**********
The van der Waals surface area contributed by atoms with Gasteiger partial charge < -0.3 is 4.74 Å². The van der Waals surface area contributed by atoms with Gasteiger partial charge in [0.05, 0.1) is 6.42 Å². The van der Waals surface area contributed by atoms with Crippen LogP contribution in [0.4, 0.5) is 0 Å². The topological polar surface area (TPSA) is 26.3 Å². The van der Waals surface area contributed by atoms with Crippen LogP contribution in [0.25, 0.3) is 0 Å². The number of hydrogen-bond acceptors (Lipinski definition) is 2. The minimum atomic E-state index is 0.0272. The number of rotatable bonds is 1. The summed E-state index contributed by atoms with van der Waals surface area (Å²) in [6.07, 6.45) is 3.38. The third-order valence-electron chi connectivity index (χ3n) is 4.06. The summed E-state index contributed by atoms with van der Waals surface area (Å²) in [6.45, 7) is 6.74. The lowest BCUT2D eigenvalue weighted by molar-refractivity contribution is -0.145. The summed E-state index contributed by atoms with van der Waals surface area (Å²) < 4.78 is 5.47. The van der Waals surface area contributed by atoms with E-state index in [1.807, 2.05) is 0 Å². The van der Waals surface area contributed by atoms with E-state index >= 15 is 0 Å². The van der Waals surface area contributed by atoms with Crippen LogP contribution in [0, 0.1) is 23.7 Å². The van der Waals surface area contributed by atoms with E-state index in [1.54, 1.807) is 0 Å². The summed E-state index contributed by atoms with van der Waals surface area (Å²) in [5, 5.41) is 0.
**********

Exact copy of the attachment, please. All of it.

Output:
The van der Waals surface area contributed by atoms with Gasteiger partial charge < -0.3 is 4.74 Å². The van der Waals surface area contributed by atoms with Gasteiger partial charge in [0.05, 0.1) is 6.42 Å². The van der Waals surface area contributed by atoms with Crippen LogP contribution in [0.4, 0.5) is 0 Å². The topological polar surface area (TPSA) is 26.3 Å². The van der Waals surface area contributed by atoms with Crippen LogP contribution in [0.25, 0.3) is 0 Å². The number of hydrogen-bond acceptors (Lipinski definition) is 2. The minimum atomic E-state index is 0.0272. The number of rotatable bonds is 1. The summed E-state index contributed by atoms with van der Waals surface area (Å²) in [6.07, 6.45) is 3.38. The third-order valence-electron chi connectivity index (χ3n) is 4.06. The summed E-state index contributed by atoms with van der Waals surface area (Å²) in [6.45, 7) is 6.74. The lowest BCUT2D eigenvalue weighted by molar-refractivity contribution is -0.145. The summed E-state index contributed by atoms with van der Waals surface area (Å²) < 4.78 is 5.47. The van der Waals surface area contributed by atoms with E-state index in [1.807, 2.05) is 0 Å². The van der Waals surface area contributed by atoms with E-state index >= 15 is 0 Å². The van der Waals surface area contributed by atoms with Crippen LogP contribution in [0, 0.1) is 23.7 Å². The van der Waals surface area contributed by atoms with E-state index in [1.54, 1.807) is 0 Å². The summed E-state index contributed by atoms with van der Waals surface area (Å²) in [5, 5.41) is 0.